Obesity in Pets

overweight dogAn estimated 30% of pets are either significantly overweight or obese

Obesity in cats and dogs has become a growing problem over the past several years. An estimated 30% of pets are either significantly overweight or obese. Many reasons exist, but it primarily boils down to not enough exercise and too many calories. Genetics, disease, and metabolism play a role, but to a lesser degree.


Health Concerns:

Health concerns can occur when a pet is obese. Excess stress on the joints from unneeded weight occurs, leading to earlier and/or more significant arthritis and resulting arthritic pain. This in turn leads to less voluntary activity which compounds both problems. Breathing difficulties occur especially in short nosed breeds. Extra fat in the throat and around the chest make tracheal (wind pipe) collapse more prevalent and full lung expansion more difficult. The pet also overheats more easily, making exercise difficult as well as dealing with the heat. Diabetes is very common, especially in obese cats. If an obese cat ever goes off food for whatever reason, body fat is used for energy and this can lead to excess fat deposition in the liver (hepatic lipidosis) and potential liver failure.


obese catWhat Can Be Done:

Extra calories that are not required to maintain a lean body mass contribute to weight gain. Here are a few tips to aid in cutting back those unnecessary calories:

  • Measure meal feedings – most bags of food have feeding guidelines. Every pet has a different requirement and may need more or less food than suggested depending on their age, activity level, and metabolism. Using a lower calorie, higher fiber food often helps keep them full.
  • Treats are a great way to bond with your pets. Remember, the pets’ reward is that they are getting something from you, they don’t care how large of a treat it is. Breaking the treat into smaller bits or using kibbles of food as treats are effective ways of controlling the caloric intake.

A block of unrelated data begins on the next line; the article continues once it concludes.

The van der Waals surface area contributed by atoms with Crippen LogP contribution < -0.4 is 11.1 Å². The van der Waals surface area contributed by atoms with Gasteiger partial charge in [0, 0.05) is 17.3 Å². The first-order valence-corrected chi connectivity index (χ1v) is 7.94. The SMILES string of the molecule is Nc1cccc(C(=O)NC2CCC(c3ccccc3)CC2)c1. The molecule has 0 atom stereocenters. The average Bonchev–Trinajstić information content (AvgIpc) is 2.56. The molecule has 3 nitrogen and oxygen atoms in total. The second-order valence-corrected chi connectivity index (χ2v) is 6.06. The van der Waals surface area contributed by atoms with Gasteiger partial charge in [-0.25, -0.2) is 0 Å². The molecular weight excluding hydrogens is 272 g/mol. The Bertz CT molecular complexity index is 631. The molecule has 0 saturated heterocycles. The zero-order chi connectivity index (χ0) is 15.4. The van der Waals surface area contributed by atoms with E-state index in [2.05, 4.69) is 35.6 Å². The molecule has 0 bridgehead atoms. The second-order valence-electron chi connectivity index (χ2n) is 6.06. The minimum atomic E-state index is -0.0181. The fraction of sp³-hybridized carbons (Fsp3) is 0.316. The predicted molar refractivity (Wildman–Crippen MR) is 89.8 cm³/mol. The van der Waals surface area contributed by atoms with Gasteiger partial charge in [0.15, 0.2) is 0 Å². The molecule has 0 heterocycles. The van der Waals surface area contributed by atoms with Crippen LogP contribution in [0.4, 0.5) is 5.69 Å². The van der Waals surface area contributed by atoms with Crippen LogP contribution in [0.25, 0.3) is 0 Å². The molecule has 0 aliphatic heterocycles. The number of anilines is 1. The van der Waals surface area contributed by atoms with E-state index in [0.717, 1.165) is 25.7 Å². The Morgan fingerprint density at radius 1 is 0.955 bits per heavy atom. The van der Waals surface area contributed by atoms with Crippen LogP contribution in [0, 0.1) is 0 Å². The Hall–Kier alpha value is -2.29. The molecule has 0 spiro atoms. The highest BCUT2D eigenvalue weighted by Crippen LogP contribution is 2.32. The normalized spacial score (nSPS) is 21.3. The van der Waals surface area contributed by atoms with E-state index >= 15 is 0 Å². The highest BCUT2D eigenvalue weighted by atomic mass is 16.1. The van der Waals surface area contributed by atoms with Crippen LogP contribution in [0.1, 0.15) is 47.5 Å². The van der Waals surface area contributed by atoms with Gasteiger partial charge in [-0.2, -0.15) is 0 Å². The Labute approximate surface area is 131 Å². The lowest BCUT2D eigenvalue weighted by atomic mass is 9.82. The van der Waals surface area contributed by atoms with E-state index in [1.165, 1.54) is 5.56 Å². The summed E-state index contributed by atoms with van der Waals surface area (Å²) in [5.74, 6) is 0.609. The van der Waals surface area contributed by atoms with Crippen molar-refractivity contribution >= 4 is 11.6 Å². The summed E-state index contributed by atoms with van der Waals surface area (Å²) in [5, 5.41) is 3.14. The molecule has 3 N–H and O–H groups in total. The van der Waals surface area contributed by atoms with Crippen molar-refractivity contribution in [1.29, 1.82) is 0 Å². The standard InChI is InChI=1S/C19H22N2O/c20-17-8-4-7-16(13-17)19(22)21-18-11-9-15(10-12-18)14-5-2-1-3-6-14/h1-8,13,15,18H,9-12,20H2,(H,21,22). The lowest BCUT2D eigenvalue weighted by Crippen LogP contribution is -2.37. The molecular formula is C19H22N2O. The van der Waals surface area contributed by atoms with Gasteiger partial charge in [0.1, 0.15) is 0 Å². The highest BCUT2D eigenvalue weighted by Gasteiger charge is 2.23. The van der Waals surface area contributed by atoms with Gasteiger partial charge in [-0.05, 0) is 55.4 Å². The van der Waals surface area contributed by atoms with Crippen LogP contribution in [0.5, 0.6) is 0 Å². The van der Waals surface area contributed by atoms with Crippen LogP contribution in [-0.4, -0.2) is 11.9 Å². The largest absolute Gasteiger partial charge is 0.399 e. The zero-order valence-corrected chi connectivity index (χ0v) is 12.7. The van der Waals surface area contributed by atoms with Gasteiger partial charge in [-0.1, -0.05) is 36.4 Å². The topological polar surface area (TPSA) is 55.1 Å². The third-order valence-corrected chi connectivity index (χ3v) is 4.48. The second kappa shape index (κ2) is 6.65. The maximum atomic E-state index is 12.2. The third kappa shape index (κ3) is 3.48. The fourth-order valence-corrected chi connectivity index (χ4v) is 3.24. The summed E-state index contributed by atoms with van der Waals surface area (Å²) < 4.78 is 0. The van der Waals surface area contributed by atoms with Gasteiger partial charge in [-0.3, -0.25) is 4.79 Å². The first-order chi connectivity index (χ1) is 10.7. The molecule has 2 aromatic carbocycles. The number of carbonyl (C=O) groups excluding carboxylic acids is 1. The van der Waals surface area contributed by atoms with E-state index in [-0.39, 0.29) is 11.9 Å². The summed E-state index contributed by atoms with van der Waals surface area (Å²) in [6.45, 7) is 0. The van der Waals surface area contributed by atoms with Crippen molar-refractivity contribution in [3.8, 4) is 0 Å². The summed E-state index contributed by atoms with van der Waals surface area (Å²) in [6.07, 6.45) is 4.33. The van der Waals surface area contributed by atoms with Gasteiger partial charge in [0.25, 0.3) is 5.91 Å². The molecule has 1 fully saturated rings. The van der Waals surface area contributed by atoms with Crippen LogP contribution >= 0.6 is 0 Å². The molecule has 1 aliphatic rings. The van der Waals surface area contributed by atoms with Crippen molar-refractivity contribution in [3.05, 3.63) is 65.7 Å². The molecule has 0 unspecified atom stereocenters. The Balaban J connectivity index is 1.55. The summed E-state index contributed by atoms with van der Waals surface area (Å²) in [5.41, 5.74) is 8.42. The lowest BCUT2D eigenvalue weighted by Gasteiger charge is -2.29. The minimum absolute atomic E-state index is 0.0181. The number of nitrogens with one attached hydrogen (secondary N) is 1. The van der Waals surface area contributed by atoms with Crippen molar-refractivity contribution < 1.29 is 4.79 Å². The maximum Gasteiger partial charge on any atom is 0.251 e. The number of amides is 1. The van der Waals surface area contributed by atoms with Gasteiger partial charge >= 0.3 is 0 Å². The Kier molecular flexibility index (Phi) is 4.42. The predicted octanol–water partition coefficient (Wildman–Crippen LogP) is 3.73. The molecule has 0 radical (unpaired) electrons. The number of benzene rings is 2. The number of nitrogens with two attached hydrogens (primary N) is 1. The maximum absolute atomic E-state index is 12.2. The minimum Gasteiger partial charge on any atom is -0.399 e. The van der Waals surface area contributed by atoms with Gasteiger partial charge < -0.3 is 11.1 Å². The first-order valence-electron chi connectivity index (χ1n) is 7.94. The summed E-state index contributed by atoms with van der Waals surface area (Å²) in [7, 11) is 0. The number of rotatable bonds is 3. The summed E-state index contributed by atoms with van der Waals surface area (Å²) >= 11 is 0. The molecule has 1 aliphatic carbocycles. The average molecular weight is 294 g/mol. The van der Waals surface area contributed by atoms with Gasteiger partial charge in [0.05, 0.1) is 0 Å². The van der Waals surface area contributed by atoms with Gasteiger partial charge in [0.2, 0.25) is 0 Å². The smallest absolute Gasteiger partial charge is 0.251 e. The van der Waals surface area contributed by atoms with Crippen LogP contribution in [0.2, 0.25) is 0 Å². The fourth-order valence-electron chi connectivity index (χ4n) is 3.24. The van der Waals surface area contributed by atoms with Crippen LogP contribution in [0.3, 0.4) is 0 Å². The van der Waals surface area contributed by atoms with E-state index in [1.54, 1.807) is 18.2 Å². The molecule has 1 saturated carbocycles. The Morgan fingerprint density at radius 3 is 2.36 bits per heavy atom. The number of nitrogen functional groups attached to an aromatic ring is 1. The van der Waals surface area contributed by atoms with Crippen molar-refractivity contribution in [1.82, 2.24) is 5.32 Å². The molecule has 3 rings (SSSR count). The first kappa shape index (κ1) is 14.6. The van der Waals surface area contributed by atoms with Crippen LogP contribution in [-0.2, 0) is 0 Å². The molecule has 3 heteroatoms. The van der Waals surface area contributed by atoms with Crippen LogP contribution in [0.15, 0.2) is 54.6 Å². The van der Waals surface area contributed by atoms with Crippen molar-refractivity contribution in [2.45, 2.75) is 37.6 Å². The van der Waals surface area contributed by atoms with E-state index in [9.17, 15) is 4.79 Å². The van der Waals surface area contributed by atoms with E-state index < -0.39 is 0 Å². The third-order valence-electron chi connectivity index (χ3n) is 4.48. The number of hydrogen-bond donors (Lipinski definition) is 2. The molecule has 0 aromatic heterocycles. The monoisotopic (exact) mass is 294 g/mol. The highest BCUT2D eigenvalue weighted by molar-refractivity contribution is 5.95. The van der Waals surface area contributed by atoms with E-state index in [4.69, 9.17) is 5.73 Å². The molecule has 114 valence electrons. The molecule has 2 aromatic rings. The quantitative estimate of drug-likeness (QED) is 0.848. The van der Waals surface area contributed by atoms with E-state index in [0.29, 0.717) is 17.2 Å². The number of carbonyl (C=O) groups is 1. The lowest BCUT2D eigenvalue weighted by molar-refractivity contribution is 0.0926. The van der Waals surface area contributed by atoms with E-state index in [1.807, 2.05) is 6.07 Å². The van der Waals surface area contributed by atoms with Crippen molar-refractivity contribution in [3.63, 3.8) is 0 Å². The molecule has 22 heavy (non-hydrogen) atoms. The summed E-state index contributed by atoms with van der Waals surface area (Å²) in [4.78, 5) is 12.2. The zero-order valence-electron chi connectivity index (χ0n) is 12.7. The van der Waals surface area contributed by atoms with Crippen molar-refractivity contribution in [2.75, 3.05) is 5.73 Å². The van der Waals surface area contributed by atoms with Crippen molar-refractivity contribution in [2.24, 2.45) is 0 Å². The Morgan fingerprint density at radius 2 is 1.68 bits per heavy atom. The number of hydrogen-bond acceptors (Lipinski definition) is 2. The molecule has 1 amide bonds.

• Exercise is important to burn fat. Lean muscle mass promotes fat burning and increased metabolism. It is important to start slow and gradually increase the exercise levels over time, all the while evaluating the tolerance levels of the pet. For example, start off with an extra 5 minutes of walking per day and gradually increase, or toss the mouse toy for the cat an extra 5 minutes. Swimming for dogs is a great low impact form of exercise.
  • If you have a little one in the house, it may be a good idea to separate the pet from the dinner table if there are children dropping (or sneaking) extra food.
  • So many times I’ve heard the pet has gained weight while staying at someone else’s house (Grandma and Grandpa I’m looking at you!). Try measuring out your pet’s meals and treats ahead of time with strict instructions (and, um…good luck…. 😉


What To Look For:

Some general rules of thumb to evaluate ideal adult body condition include:

  • It should be possible to feel the ribs while having a small amount of padding.
  • Viewing the pet from the side, there should be a tuck where the belly meets the hind legs.
  • Viewing the pet from above, there should be an “hourglass” shape.



Dr. Foster has over 19 years of experience practicing Veterinary Medicine and is the owner of MacTaggart Veterinary Clinic in southwest Edmonton.